The NSW Department of Education and Training (DET) this morning confirmed it had appointed Victorian public servant Stephen Loquet as its new chief information officer.
According to a DET spokesperson, Loquet will take up the role of CIO from 31 January, following the resignation of Stephen Wilson in June 2010, who left after five years and is currently working as head of technology at Qantas. The news was broken first by the AustralianIT this morning.
The NSW DET runs one of the largest technology support departments in Australia. According to DET official figures, the average ratio of computers to students in schools is now 1 to 6 and is expected to improve as more computers will be delivered under the Digital Education Revolution project. With a budget of $442 million the NSW and Commonwealth Government will work to maximise the distribution of laptops across schools in the state by 2012.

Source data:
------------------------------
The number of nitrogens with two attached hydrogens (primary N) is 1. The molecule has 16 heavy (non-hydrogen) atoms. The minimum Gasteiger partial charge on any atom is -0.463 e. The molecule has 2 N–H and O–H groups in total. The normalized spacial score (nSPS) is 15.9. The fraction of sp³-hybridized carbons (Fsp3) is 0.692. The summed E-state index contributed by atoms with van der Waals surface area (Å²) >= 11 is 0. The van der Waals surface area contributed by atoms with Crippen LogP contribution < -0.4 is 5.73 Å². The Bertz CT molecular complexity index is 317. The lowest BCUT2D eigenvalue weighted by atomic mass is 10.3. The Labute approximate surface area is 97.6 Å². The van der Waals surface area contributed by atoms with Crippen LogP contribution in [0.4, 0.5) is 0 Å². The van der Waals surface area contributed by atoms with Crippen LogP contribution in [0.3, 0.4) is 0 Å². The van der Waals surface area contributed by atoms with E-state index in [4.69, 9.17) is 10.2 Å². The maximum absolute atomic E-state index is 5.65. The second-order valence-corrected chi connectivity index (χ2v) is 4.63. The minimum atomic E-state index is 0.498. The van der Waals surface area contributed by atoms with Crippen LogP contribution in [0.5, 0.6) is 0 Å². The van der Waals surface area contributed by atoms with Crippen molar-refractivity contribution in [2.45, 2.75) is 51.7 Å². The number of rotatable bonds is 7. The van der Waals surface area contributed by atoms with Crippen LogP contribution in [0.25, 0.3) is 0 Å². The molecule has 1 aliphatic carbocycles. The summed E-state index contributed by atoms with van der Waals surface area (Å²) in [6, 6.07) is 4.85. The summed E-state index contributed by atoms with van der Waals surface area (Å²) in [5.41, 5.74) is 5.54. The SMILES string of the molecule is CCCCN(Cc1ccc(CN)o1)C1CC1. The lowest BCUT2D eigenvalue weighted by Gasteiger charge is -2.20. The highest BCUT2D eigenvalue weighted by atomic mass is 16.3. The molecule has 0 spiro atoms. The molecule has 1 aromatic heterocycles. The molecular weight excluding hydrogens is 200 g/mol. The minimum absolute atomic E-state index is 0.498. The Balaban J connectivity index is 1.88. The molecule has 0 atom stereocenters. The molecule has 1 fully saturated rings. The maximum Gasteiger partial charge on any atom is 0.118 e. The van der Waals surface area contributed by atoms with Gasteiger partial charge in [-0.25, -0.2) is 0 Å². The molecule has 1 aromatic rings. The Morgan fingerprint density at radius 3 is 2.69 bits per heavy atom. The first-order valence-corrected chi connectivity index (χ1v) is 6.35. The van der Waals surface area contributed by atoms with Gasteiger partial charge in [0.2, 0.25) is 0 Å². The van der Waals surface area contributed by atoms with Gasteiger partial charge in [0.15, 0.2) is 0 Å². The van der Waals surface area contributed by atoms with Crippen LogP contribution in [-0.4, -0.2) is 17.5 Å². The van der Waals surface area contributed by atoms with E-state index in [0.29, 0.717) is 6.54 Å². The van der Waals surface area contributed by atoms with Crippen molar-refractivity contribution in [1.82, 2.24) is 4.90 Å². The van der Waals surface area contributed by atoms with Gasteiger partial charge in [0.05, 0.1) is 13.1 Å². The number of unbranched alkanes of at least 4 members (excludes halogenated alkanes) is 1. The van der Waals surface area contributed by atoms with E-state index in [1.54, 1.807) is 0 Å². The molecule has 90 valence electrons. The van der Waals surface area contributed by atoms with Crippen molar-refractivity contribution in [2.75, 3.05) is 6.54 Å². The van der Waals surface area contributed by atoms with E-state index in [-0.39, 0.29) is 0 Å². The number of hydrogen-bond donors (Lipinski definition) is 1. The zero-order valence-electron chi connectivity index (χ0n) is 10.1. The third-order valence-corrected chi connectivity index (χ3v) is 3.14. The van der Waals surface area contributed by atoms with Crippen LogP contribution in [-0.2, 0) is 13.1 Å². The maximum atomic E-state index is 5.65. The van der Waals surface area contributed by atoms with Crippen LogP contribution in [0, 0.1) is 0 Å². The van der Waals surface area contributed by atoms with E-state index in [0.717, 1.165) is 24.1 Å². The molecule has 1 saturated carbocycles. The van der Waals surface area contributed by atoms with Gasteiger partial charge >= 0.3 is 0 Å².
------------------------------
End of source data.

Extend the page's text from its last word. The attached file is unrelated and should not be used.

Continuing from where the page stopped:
The spokesperson said Loquet, who is currently a senior IT executive with the Victorian Department of Education and Early Childhood, has a strong IT background and a deep understanding of the education sector.
“Stephen is well versed in the Federal Government’s Digital Education Revolution and has successfully implemented and managed major change program and has worked effectively with a broad range of stakeholders including school principals,” the DET spokesperson said.
Wilson oversaw some dramatic changes at the department during his time at the wheel.
For starters, in 2008 DET migrated its 1.5 million school students off its Microsoft Exchange email platform and onto Gmail, in one of the largest Gmail migrations globally so far. Wilson has also been involved in the rollout of the Federal Government’s Digital Education Revolution program in the state — in March he said the department was rolling out 10,000 laptops to students per week.
A lower profile rollout recently saw a massive deployment of Microsoft’s Hyper-V software to some 437 schools across NSW, in what again constituted one of the largest deployments known in Australia of the software — a rival technology to virtualisation leader VMWare.